This is a great article. You really cut to the chase. I liked your assertion that caregivers also need respect and care and I liked your “tip” about deepening the relationship between caregiver and the one cared for through honest, from the heart communication. Having been in both positions, I can attest that even when flat on your back in a hospital bed, the person being cared for can often also be caring, loving, kind and patient. It’s good for caregivers to not take that away from the person they are caring for. Interesting the Care-giver and Care-taker are one and the same.

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Nelson Pinto August 29, 2011 at 6:48 pm

Hi Brother Jeffrey! Your article is amazing, really reflects the person you are…we really have to take that expresso, that you speak in the other day on the email :) so we can get know more of each other :). You are a true Rôle Model, a true FMS Warrior, is not measure by his technique, but yes by his Heart, his giving, the love that share, you are that MAN! With all much love and in brotherhood, from your portuguese family, FaRang 4EVER! Nelson & Vera!

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donna bringenberg September 3, 2011 at 12:32 am

So much truth in this article. Often what is viewed as a catastrophe can also be a blessing or a benefit…AKA a benestrophe. We walk this path with hearts quivering being splayed open for the divine to enter in. Thank you for putting this down in a blog. I hope others take the opportunity to read and reflect and nurture themselves.

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Sharon Osvald September 17, 2011 at 2:01 am

Hello Jeffrey, I am recently recovering from a very tiring year where my mother developed delirium and vascular dementia. The events were startling and sudden. After trying to have her live in our home with drastic results (she was psychotic at the time from delirium), my mom is now settling into a nearby nursing home…but the year of getting her there was an exhausting one. Thankfully our family was very supportive.
Suprisingly however, one of the most discouraging things was the negative, unknowledgeable and judgemental comments from the people around me. Many really seemed to think I was taking it all too hard. Why did I take a month’s leave of absence?… I mean after all she is 82, what did I expect? I felt I was not allowed to grieve and sometimes I still am angry that she is so forgotten and dismissed. So when I read your comment: “Make a list of people in your life and minimize spending time with those people who don’t bring you benefit, kindness, or humility.” I laughed out loud. There really ARE people who I have blacklisted for this very reason. Instead I surround myself with people who build me up and try to do the same myself. Well said. Thank you.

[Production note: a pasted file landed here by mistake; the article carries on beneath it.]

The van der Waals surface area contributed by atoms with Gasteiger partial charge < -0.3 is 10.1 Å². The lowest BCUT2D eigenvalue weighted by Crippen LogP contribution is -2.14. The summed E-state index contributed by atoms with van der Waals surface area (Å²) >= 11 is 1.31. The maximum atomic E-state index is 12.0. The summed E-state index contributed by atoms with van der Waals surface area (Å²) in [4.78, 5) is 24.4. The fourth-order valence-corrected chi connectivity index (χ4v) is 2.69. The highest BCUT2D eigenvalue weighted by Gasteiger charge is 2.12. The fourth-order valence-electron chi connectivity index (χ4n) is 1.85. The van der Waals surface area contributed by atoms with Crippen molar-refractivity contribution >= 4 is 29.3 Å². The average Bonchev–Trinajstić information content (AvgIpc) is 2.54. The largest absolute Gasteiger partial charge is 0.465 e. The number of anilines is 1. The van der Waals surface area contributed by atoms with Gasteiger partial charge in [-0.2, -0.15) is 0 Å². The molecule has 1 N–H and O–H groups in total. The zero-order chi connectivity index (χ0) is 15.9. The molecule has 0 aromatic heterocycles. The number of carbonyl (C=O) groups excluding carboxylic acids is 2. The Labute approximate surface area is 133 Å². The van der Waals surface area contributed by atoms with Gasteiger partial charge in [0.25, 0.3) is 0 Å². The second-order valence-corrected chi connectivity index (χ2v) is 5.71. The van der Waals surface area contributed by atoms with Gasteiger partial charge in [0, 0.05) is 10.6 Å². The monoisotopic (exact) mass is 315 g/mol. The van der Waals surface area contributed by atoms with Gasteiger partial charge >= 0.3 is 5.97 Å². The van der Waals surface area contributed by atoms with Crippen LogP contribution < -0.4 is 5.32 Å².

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Mark Zanger September 19, 2011 at 2:30 am

My experience in caregiving is some, especially in one’s own family, can be very negative, and also that some people just disappear. This doesn’t mean they are bad people, but they don’t understand. One of my better friends, who remains one, told me out in front — “I have nothing to relate that to.” Actually he did and does, but starting that way was better than pretending or disappearing.

One tip I have would be to refuse to be weird. It is very natural when hit with a catastrophe, your own or someone else’s that becomes one for you, too — to resent everyone else in the world who doesn’t have what you have or cares for someone similar to your loved one. After a while I learned to force myself to ask about (in my case) other people’s children who were going on to college and careers. I would respond to questions, then I would say. “Tell me something good. What’s up with X?”

It’s a spiritual exercise, like going to the back of the longest line if you want to be less Type-A.

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Julie V. November 14, 2011 at 3:04 am

This is so concisely written and even more respectfully said. When we as friends and family ask about the health of a loved one, despite our best intentions, we often forget the feelings and emotional health of the caregivers themselves. Thanks for the gentle and compassionate reminder.
Julie (GroundSpring)

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Jagoda January 18, 2013 at 2:15 am

Thank you for this kindness. My family is currently caring for two quite elderly parents, and your words are a balm. I shared this post on FB knowing several of my co-caretakers will have a chance to read it too.

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susan scott January 22, 2013 at 5:25 pm

This was a lovely post Jeffrey, thank you for sharing it with us. The comments from others were also warm and human.